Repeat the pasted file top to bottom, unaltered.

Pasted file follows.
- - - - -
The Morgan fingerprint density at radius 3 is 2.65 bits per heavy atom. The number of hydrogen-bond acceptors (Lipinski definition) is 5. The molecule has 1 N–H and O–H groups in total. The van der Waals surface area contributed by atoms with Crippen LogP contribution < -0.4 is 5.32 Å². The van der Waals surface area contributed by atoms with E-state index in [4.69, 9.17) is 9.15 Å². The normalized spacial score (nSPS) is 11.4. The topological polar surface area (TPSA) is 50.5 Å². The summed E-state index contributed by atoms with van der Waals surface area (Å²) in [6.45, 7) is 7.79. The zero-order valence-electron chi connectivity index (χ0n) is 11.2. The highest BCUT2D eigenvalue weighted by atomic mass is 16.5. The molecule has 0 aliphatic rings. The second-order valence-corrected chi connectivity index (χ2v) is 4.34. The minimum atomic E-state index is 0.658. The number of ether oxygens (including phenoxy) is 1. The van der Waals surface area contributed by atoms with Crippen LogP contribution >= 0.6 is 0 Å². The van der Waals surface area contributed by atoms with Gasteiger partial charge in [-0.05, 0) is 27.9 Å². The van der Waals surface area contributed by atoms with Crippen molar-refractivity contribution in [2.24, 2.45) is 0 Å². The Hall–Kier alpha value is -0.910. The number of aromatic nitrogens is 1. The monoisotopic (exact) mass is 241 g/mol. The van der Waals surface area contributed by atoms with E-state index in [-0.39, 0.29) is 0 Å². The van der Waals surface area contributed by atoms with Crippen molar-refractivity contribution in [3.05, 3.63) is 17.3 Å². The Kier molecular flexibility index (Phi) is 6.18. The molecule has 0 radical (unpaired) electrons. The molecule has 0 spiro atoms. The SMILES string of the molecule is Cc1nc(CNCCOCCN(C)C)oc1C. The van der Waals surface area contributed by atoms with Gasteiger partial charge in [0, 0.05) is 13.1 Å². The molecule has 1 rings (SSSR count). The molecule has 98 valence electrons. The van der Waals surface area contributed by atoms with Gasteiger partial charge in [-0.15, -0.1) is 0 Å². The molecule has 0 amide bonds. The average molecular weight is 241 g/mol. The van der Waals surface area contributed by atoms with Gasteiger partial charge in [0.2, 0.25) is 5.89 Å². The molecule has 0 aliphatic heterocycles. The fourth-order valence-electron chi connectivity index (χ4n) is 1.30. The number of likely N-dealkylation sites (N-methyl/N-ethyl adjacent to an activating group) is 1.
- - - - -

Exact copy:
The Morgan fingerprint density at radius 3 is 2.65 bits per heavy atom. The number of hydrogen-bond acceptors (Lipinski definition) is 5. The molecule has 1 N–H and O–H groups in total. The van der Waals surface area contributed by atoms with Crippen LogP contribution < -0.4 is 5.32 Å². The van der Waals surface area contributed by atoms with E-state index in [4.69, 9.17) is 9.15 Å². The normalized spacial score (nSPS) is 11.4. The topological polar surface area (TPSA) is 50.5 Å². The summed E-state index contributed by atoms with van der Waals surface area (Å²) in [6.45, 7) is 7.79. The zero-order valence-electron chi connectivity index (χ0n) is 11.2. The highest BCUT2D eigenvalue weighted by atomic mass is 16.5. The molecule has 0 aliphatic rings. The second-order valence-corrected chi connectivity index (χ2v) is 4.34. The minimum atomic E-state index is 0.658. The number of ether oxygens (including phenoxy) is 1. The van der Waals surface area contributed by atoms with Crippen LogP contribution >= 0.6 is 0 Å². The van der Waals surface area contributed by atoms with Gasteiger partial charge in [-0.05, 0) is 27.9 Å². The van der Waals surface area contributed by atoms with Crippen molar-refractivity contribution in [2.24, 2.45) is 0 Å². The Hall–Kier alpha value is -0.910. The number of aromatic nitrogens is 1. The monoisotopic (exact) mass is 241 g/mol. The van der Waals surface area contributed by atoms with E-state index in [-0.39, 0.29) is 0 Å². The van der Waals surface area contributed by atoms with Crippen molar-refractivity contribution in [3.05, 3.63) is 17.3 Å². The Kier molecular flexibility index (Phi) is 6.18. The molecule has 0 radical (unpaired) electrons. The molecule has 0 spiro atoms. The SMILES string of the molecule is Cc1nc(CNCCOCCN(C)C)oc1C. The van der Waals surface area contributed by atoms with Gasteiger partial charge in [0, 0.05) is 13.1 Å². The molecule has 1 rings (SSSR count). The molecule has 98 valence electrons. The van der Waals surface area contributed by atoms with Gasteiger partial charge in [-0.15, -0.1) is 0 Å². The molecule has 0 amide bonds. The average molecular weight is 241 g/mol. The van der Waals surface area contributed by atoms with Gasteiger partial charge in [0.2, 0.25) is 5.89 Å². The molecule has 0 aliphatic heterocycles. The fourth-order valence-electron chi connectivity index (χ4n) is 1.30. The number of likely N-dealkylation sites (N-methyl/N-ethyl adjacent to an activating group) is 1.